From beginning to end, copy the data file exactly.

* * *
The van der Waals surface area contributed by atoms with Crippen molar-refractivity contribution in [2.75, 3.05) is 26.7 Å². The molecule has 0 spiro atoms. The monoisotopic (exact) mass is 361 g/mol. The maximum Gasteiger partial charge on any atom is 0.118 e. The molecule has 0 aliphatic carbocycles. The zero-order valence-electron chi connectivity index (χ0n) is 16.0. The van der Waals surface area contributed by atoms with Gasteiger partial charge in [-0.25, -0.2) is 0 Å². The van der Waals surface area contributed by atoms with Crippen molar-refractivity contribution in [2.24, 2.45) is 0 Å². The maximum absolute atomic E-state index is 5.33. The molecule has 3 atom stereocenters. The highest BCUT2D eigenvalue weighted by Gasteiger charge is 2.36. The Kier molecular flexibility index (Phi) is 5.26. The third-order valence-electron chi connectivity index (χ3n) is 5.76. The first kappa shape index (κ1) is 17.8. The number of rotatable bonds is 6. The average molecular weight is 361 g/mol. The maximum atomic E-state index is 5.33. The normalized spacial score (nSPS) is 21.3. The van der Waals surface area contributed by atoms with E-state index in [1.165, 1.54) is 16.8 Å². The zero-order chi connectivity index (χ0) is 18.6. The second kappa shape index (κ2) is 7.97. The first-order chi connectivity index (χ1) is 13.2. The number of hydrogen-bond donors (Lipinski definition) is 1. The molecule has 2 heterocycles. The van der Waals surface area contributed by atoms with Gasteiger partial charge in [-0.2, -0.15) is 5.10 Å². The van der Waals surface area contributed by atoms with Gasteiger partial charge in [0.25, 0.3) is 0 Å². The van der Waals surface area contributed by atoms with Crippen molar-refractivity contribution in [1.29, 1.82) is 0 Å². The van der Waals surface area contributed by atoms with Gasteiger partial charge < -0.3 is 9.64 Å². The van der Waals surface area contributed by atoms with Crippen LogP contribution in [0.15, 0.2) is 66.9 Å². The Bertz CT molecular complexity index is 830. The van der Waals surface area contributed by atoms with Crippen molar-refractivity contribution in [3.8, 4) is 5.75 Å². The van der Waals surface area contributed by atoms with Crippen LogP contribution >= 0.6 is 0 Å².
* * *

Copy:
The van der Waals surface area contributed by atoms with Crippen molar-refractivity contribution in [2.75, 3.05) is 26.7 Å². The molecule has 0 spiro atoms. The monoisotopic (exact) mass is 361 g/mol. The maximum Gasteiger partial charge on any atom is 0.118 e. The molecule has 0 aliphatic carbocycles. The zero-order valence-electron chi connectivity index (χ0n) is 16.0. The van der Waals surface area contributed by atoms with Gasteiger partial charge in [-0.25, -0.2) is 0 Å². The van der Waals surface area contributed by atoms with Crippen molar-refractivity contribution in [2.24, 2.45) is 0 Å². The maximum absolute atomic E-state index is 5.33. The molecule has 3 atom stereocenters. The highest BCUT2D eigenvalue weighted by Gasteiger charge is 2.36. The Kier molecular flexibility index (Phi) is 5.26. The third-order valence-electron chi connectivity index (χ3n) is 5.76. The first kappa shape index (κ1) is 17.8. The number of rotatable bonds is 6. The average molecular weight is 361 g/mol. The maximum atomic E-state index is 5.33. The normalized spacial score (nSPS) is 21.3. The van der Waals surface area contributed by atoms with E-state index in [1.165, 1.54) is 16.8 Å². The zero-order chi connectivity index (χ0) is 18.6. The second kappa shape index (κ2) is 7.97. The first-order chi connectivity index (χ1) is 13.2. The number of hydrogen-bond donors (Lipinski definition) is 1. The molecule has 2 heterocycles. The van der Waals surface area contributed by atoms with Gasteiger partial charge in [-0.2, -0.15) is 5.10 Å². The van der Waals surface area contributed by atoms with Gasteiger partial charge in [0.25, 0.3) is 0 Å². The van der Waals surface area contributed by atoms with Crippen molar-refractivity contribution in [1.29, 1.82) is 0 Å². The van der Waals surface area contributed by atoms with Gasteiger partial charge < -0.3 is 9.64 Å². The van der Waals surface area contributed by atoms with Crippen LogP contribution in [0.15, 0.2) is 66.9 Å². The Bertz CT molecular complexity index is 830. The van der Waals surface area contributed by atoms with Crippen molar-refractivity contribution in [3.8, 4) is 5.75 Å². The van der Waals surface area contributed by atoms with Crippen LogP contribution >= 0.6 is 0 Å².